“If anyone ever asks me how I dealt with this grief, I will tell them honestly: by killing the light of everything that reminded me of her.”
Ella Baxter’s striking debut novel “New Animal” is a blazing cocktail of icy honesty and heart-wrenching tenderness, told in starkly beautiful language.
Amelia — a twenty-something cosmetician at her family’s mortuary business — reminded me a lot of Jena from Jessie Tu’s “A Lonely Girl is a Dangerous Thing.” She’s having a lot of sex with a lot of random men, trying to blunt and distract from the trauma of her every day, struggling to find (but not really looking for) further connection.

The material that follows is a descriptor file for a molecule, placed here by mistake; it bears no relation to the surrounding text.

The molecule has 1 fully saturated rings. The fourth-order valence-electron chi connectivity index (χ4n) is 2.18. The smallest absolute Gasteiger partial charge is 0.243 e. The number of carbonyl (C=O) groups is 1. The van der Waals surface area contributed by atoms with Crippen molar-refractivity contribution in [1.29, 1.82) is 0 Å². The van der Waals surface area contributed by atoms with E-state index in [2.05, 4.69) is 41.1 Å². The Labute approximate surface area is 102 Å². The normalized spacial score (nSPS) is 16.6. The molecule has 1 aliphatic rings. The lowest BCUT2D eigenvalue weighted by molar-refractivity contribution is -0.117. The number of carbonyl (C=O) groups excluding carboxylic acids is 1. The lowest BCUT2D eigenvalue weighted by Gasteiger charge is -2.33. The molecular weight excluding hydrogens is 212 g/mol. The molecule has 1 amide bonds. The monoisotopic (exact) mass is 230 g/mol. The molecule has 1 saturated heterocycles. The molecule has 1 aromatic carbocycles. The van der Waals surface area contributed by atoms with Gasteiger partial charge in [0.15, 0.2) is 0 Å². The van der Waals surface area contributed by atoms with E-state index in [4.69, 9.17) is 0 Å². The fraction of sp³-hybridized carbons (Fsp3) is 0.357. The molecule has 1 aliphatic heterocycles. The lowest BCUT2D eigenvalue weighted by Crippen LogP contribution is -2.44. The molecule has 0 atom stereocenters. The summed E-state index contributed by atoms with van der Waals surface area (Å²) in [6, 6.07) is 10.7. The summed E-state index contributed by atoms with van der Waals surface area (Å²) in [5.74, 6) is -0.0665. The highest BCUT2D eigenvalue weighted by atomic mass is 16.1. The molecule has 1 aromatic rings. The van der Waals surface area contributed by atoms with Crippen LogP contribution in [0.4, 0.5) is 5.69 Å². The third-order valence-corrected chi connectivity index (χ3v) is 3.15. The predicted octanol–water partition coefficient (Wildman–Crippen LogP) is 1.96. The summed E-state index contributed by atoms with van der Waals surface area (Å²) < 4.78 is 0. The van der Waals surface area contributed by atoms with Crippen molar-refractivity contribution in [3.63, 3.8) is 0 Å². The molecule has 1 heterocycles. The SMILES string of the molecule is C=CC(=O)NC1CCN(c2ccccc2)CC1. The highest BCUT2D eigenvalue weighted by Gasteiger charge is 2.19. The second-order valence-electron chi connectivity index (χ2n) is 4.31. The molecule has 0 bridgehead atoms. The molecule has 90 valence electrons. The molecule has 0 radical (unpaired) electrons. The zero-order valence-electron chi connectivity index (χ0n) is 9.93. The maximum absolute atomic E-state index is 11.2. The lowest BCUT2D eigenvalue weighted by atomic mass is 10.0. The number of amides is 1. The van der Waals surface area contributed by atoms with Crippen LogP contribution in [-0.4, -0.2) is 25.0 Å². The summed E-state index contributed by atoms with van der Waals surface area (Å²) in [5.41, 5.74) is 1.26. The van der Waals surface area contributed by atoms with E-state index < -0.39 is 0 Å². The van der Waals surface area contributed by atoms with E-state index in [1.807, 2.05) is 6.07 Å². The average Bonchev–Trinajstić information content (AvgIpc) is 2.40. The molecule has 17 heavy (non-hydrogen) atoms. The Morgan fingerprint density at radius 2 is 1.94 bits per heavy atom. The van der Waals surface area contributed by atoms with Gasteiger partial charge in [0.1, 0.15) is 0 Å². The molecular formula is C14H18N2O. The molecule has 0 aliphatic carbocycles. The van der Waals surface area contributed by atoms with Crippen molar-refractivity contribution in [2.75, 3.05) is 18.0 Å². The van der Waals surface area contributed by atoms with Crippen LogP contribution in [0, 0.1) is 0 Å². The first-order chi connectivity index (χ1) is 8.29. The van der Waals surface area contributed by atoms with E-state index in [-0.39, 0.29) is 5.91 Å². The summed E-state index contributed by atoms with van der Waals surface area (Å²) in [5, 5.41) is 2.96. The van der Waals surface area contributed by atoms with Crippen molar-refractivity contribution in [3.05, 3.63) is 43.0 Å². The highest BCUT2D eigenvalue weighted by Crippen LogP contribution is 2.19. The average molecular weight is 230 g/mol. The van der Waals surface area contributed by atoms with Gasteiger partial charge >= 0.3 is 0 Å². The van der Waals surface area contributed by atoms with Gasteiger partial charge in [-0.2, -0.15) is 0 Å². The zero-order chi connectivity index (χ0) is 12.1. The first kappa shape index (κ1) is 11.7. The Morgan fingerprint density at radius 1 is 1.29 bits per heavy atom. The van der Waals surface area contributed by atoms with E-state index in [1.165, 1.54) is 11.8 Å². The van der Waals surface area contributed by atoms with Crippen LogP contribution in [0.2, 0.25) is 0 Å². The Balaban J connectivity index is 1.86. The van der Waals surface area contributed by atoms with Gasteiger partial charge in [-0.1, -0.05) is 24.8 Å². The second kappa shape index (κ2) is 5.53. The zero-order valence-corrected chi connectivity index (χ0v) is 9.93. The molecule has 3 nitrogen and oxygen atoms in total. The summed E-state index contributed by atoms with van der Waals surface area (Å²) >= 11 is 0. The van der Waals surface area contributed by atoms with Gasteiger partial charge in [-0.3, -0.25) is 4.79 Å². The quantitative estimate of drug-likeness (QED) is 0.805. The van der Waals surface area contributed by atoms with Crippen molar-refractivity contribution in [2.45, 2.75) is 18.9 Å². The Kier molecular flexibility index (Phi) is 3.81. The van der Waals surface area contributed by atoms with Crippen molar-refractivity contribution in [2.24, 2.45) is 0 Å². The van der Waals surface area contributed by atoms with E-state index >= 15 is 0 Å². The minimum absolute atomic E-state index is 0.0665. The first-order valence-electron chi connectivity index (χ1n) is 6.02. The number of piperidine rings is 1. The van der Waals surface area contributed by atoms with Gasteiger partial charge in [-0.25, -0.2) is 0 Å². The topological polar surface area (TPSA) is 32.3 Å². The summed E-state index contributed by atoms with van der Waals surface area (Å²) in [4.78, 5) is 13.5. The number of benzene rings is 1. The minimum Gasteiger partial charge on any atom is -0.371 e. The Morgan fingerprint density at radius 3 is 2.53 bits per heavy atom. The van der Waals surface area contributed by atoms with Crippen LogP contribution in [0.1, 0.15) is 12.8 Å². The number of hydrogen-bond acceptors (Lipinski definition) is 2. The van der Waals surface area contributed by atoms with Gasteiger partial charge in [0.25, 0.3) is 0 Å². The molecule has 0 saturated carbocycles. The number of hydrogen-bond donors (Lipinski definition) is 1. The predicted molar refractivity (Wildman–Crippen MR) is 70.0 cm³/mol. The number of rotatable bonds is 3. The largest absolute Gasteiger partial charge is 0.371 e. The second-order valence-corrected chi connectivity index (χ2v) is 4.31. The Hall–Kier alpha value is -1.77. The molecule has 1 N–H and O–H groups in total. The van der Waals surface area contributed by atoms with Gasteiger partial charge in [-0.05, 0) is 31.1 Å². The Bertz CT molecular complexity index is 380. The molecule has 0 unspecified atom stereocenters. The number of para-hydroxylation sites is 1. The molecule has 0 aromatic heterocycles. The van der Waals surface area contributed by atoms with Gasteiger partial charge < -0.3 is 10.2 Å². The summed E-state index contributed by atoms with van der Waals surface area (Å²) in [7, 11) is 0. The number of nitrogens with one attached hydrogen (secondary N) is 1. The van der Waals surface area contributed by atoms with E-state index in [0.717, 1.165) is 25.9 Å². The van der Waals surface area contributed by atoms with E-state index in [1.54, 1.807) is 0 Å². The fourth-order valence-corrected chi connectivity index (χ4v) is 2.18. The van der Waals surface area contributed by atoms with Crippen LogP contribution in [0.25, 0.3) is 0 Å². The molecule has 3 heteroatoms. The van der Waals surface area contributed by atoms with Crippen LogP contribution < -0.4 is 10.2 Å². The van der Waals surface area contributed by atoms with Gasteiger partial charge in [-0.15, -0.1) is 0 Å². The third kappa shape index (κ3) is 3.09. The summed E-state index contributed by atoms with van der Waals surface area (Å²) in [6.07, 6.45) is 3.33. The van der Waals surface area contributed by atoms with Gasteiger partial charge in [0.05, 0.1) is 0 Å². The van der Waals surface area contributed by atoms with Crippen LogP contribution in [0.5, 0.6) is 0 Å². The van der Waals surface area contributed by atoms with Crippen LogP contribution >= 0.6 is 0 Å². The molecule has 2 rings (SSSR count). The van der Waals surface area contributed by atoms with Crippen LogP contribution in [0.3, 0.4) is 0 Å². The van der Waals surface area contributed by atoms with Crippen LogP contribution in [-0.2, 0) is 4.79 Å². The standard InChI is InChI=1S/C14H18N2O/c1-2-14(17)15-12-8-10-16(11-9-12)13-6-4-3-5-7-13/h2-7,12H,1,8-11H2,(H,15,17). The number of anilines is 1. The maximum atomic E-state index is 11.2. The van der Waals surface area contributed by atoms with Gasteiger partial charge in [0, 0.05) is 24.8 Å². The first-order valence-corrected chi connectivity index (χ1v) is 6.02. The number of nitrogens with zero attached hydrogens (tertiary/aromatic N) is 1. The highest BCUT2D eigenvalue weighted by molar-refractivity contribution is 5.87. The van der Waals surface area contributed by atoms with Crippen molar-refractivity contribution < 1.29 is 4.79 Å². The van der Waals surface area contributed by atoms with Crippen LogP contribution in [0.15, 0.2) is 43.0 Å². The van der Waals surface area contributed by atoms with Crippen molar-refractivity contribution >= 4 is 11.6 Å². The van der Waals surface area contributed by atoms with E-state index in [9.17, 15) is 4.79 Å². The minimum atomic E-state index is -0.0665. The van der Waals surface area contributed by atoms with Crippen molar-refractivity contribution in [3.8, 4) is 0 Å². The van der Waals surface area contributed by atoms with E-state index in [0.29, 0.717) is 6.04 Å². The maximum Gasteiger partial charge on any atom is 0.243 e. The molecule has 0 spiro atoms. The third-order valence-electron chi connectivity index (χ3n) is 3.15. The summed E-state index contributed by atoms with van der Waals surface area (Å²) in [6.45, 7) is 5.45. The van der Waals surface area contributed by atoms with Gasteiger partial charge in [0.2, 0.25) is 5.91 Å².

But when her mother dies suddenly, a flood of unfamiliar emotion overcomes Amelia, and she escapes to Tasmania to stray with her biological father, where the memories of her mother lack the piercing sharpness they possessed closer to home. She inadvertently stumbles into the world of a BDSM club, and a group of people hoping to diminish their own pain through their experiences in a place that demands trust, consent and clear and constant communication.
Elements of “New Animal” are viscerally confronting, one scene in particular — Amelia’s first experience as a “dom” — still reverberating in my brain days later. But for all its braveness and boldness, and the savagely deadpan wit enmeshed in every scene, what stands out most is Baxter’s magisterial insight into the human heart and mind. She has fashioned an intense and unflinching account of a young woman’s journey through grief. And it’s all told in a style distinctly her own.
Publisher: Allen & Unwin
Pub Date: March 2021